Reactions

This book must be published!

Georg Klein, author of ‘Piéta’ and ‘The Atheist and the Holy City’


We know too little in the West of what it meant to grow up under a mid-20th century Communism which promised a world far better than what had come before. In this remarkable memoir, the Hungarian-Swiss economist, Yudit Kiss uncovers the paternal history that shaped her own, even while she was unaware of it. The journey is riveting.

Lisa Appignanesi, author of ‘Losing the Dead’ and ‘All About Love: Anatomy of an Unruly Emotion’

One of the three most remarkable books of the year. (2010)

Ivan Klíma, author of ‘Love and Garbage’ and ‘My mad century’


Nice and serious book

Ádám Nádasdy, linguist, poet and translator


I was very taken and impressed by it (…) it reflects the atmosphere, the struggles of those years (…) the authentic presentation of the changes of Jewish-Communist identity has a historic value.

Géza Komoróczy, historian, author of ‘Jewish Budapest’


It shook me profoundly (…) not only the upsetting richness of the relationship between father and daughter, but the internal development of the narrator also had a deep impact on me.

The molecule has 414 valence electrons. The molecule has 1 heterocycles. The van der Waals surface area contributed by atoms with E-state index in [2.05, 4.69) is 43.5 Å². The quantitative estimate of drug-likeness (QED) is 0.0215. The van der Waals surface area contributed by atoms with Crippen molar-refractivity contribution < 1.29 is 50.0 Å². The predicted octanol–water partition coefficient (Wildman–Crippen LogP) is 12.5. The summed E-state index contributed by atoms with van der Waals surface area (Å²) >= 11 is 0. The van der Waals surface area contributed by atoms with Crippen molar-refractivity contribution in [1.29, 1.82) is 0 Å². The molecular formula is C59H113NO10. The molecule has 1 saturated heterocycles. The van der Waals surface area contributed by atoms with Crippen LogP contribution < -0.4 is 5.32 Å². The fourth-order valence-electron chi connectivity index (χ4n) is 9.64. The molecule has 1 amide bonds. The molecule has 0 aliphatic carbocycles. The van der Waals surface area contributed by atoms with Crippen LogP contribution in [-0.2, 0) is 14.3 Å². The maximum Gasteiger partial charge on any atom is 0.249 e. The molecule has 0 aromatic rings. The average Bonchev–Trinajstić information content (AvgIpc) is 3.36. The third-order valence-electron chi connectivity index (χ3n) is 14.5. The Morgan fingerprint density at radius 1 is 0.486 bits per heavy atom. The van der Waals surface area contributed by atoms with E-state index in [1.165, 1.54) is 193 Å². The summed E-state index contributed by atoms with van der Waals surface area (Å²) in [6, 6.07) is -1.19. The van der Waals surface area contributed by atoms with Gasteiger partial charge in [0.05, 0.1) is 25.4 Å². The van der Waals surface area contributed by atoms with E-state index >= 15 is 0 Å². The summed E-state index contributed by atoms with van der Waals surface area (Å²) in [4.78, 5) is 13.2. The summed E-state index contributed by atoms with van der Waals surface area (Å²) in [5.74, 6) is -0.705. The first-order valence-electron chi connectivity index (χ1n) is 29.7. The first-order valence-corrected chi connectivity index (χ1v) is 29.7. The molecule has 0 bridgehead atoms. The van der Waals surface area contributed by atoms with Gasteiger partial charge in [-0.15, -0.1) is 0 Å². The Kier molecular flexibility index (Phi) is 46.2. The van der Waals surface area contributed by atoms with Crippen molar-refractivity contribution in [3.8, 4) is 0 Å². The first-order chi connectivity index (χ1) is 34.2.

István Szabó, filmmaker, author of ‘Mephisto’ and ‘The taste of sunshine’


Very interesting, very beautiful and I am particularly moved by it.

Ádám Biró, author of ‘Two Jews on a train’ and ‘Les ancétres d'Ulysse’


Few texts have moved me as much as your writing about life during the hell of 1944 in Budapest. (…) Your words certainly helped to change my haze of this unlikely world. (…) "The summer my father died" is enjoyable and shocking, among others, because it tells my story as well!

George Láng, author of ‘Nobody knows the truffles I have seen’


In 2013 'The Summer My Father Died' was recommended reading in the Independent Foreign Fiction Prize list of the British Booktrust.


In November 2013 'The Summer My Father Died' was shortlisted for the JQ-Wingate Prize



Reviews

 


"A moving and insightful memoir, excellently translated by George Szirtes ..."

Elaine Feinstein, Selfless communist, Times Literary Supplement, 15. 02. 2013


"The Summer My Father Died is such a rich book that no book review can ever do it justice. One must read it.”

Eva S. Balogh, Hungarian Spectrum, October 14, 2012


"... well-written book which gives a detailed picture of daily life under a communist regime (...) all times interesting and often moving, for this is above all a human story”

Tom Cunliffe, A Common Reader,


“...it is also about a family’s sacrifice and an individual’s survival under conditions (...) of hell, about a rejection of a past and its rediscovery, it’s about all the contradictions and half-truths people use to get by. But most of all it is about love, family love, which makes this a warm beautiful tale full of poetic insight, written by someone with a love of the written word.”

The Parrish Lantern, October 12, 2012


“...tells the story of one Hungarian family, but it’s about all of us.”

Gillian Polack, Hearts in Translation, BiblioBuffet,